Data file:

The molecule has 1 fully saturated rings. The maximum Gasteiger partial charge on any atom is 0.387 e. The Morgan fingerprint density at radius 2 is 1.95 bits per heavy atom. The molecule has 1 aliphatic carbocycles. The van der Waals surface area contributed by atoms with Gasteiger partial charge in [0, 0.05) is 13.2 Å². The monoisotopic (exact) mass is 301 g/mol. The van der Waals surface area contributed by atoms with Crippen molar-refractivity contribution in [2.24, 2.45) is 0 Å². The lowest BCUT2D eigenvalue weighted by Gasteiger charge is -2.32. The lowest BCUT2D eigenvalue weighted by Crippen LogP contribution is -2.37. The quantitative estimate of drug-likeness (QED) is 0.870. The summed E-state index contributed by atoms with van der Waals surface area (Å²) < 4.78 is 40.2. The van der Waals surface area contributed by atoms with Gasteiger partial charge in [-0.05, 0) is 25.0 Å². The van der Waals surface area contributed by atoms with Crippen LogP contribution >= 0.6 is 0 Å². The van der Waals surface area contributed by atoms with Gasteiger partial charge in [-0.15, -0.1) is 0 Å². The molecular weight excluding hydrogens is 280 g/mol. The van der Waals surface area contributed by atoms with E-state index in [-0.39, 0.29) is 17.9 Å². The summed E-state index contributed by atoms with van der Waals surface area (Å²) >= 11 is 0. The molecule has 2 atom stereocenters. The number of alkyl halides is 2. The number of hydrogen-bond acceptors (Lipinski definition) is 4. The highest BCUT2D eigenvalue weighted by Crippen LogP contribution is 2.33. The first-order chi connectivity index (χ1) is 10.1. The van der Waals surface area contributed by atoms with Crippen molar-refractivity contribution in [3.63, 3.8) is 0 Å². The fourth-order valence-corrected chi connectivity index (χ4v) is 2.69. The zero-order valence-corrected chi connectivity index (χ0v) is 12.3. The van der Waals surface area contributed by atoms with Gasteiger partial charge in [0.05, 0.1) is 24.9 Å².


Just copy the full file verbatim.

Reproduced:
The molecule has 1 fully saturated rings. The maximum Gasteiger partial charge on any atom is 0.387 e. The Morgan fingerprint density at radius 2 is 1.95 bits per heavy atom. The molecule has 1 aliphatic carbocycles. The van der Waals surface area contributed by atoms with Gasteiger partial charge in [0, 0.05) is 13.2 Å². The monoisotopic (exact) mass is 301 g/mol. The van der Waals surface area contributed by atoms with Crippen molar-refractivity contribution in [2.24, 2.45) is 0 Å². The lowest BCUT2D eigenvalue weighted by Gasteiger charge is -2.32. The lowest BCUT2D eigenvalue weighted by Crippen LogP contribution is -2.37. The quantitative estimate of drug-likeness (QED) is 0.870. The summed E-state index contributed by atoms with van der Waals surface area (Å²) < 4.78 is 40.2. The van der Waals surface area contributed by atoms with Gasteiger partial charge in [-0.05, 0) is 25.0 Å². The van der Waals surface area contributed by atoms with Crippen LogP contribution >= 0.6 is 0 Å². The van der Waals surface area contributed by atoms with Gasteiger partial charge in [-0.15, -0.1) is 0 Å². The molecular weight excluding hydrogens is 280 g/mol. The van der Waals surface area contributed by atoms with E-state index in [-0.39, 0.29) is 17.9 Å². The summed E-state index contributed by atoms with van der Waals surface area (Å²) >= 11 is 0. The molecule has 2 atom stereocenters. The number of alkyl halides is 2. The number of hydrogen-bond acceptors (Lipinski definition) is 4. The highest BCUT2D eigenvalue weighted by Crippen LogP contribution is 2.33. The first-order chi connectivity index (χ1) is 10.1. The van der Waals surface area contributed by atoms with Crippen molar-refractivity contribution in [3.63, 3.8) is 0 Å². The fourth-order valence-corrected chi connectivity index (χ4v) is 2.69. The zero-order valence-corrected chi connectivity index (χ0v) is 12.3. The van der Waals surface area contributed by atoms with Gasteiger partial charge in [0.05, 0.1) is 24.9 Å².